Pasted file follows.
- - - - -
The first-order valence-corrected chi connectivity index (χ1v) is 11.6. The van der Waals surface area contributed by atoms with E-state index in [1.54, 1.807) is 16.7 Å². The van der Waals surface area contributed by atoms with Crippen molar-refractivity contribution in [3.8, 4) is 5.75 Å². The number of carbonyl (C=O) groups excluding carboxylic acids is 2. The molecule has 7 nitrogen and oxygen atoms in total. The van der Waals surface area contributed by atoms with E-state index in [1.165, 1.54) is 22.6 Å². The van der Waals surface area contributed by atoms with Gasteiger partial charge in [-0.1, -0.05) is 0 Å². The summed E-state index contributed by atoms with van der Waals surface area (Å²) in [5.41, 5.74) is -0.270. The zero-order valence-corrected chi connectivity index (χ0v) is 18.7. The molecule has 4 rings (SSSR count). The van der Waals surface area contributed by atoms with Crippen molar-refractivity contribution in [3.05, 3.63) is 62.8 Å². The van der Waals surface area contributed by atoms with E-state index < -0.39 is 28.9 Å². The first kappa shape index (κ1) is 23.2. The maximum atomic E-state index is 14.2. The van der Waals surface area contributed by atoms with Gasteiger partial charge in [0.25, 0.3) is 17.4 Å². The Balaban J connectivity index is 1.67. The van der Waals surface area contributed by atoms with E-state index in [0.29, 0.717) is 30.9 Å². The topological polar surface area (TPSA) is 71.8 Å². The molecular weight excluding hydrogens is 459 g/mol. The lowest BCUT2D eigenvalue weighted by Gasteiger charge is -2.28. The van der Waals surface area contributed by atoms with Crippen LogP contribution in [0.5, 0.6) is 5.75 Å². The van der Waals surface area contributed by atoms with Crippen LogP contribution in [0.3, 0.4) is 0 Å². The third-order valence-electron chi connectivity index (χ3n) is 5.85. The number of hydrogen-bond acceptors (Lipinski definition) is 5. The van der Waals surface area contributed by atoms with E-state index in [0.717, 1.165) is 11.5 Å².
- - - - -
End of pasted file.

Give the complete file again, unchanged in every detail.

The first-order valence-corrected chi connectivity index (χ1v) is 11.6. The van der Waals surface area contributed by atoms with E-state index in [1.54, 1.807) is 16.7 Å². The van der Waals surface area contributed by atoms with Crippen molar-refractivity contribution in [3.8, 4) is 5.75 Å². The number of carbonyl (C=O) groups excluding carboxylic acids is 2. The molecule has 7 nitrogen and oxygen atoms in total. The van der Waals surface area contributed by atoms with E-state index in [1.165, 1.54) is 22.6 Å². The van der Waals surface area contributed by atoms with Gasteiger partial charge in [-0.1, -0.05) is 0 Å². The summed E-state index contributed by atoms with van der Waals surface area (Å²) in [5.41, 5.74) is -0.270. The zero-order valence-corrected chi connectivity index (χ0v) is 18.7. The molecule has 4 rings (SSSR count). The van der Waals surface area contributed by atoms with Crippen molar-refractivity contribution in [3.05, 3.63) is 62.8 Å². The van der Waals surface area contributed by atoms with E-state index < -0.39 is 28.9 Å². The first kappa shape index (κ1) is 23.2. The maximum atomic E-state index is 14.2. The van der Waals surface area contributed by atoms with Gasteiger partial charge in [0.25, 0.3) is 17.4 Å². The Balaban J connectivity index is 1.67. The van der Waals surface area contributed by atoms with E-state index in [0.29, 0.717) is 30.9 Å². The topological polar surface area (TPSA) is 71.8 Å². The molecular weight excluding hydrogens is 459 g/mol. The lowest BCUT2D eigenvalue weighted by Gasteiger charge is -2.28. The van der Waals surface area contributed by atoms with Crippen LogP contribution in [0.5, 0.6) is 5.75 Å². The van der Waals surface area contributed by atoms with Crippen LogP contribution in [0.3, 0.4) is 0 Å². The third-order valence-electron chi connectivity index (χ3n) is 5.85. The number of hydrogen-bond acceptors (Lipinski definition) is 5. The van der Waals surface area contributed by atoms with E-state index in [0.717, 1.165) is 11.5 Å².